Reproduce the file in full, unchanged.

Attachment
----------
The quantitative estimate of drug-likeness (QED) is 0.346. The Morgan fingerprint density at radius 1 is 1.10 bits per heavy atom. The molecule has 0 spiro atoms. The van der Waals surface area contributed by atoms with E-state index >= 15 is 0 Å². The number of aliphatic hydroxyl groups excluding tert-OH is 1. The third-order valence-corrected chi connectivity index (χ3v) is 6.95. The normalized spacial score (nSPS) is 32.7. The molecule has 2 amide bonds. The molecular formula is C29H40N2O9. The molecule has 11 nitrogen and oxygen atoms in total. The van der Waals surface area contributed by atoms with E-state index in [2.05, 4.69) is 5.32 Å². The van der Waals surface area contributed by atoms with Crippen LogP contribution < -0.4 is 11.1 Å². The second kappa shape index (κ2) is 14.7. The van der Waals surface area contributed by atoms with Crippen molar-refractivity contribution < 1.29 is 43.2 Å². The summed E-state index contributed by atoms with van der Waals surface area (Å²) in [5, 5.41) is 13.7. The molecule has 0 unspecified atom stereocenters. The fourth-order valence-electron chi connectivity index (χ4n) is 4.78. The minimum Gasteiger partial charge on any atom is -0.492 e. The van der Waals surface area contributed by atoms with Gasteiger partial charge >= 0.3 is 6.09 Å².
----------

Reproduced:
The quantitative estimate of drug-likeness (QED) is 0.346. The Morgan fingerprint density at radius 1 is 1.10 bits per heavy atom. The molecule has 0 spiro atoms. The van der Waals surface area contributed by atoms with E-state index >= 15 is 0 Å². The number of aliphatic hydroxyl groups excluding tert-OH is 1. The third-order valence-corrected chi connectivity index (χ3v) is 6.95. The normalized spacial score (nSPS) is 32.7. The molecule has 2 amide bonds. The molecular formula is C29H40N2O9. The molecule has 11 nitrogen and oxygen atoms in total. The van der Waals surface area contributed by atoms with E-state index in [2.05, 4.69) is 5.32 Å². The van der Waals surface area contributed by atoms with Crippen LogP contribution < -0.4 is 11.1 Å². The second kappa shape index (κ2) is 14.7. The van der Waals surface area contributed by atoms with Crippen molar-refractivity contribution < 1.29 is 43.2 Å². The summed E-state index contributed by atoms with van der Waals surface area (Å²) in [5, 5.41) is 13.7. The molecule has 0 unspecified atom stereocenters. The fourth-order valence-electron chi connectivity index (χ4n) is 4.78. The minimum Gasteiger partial charge on any atom is -0.492 e. The van der Waals surface area contributed by atoms with Gasteiger partial charge >= 0.3 is 6.09 Å².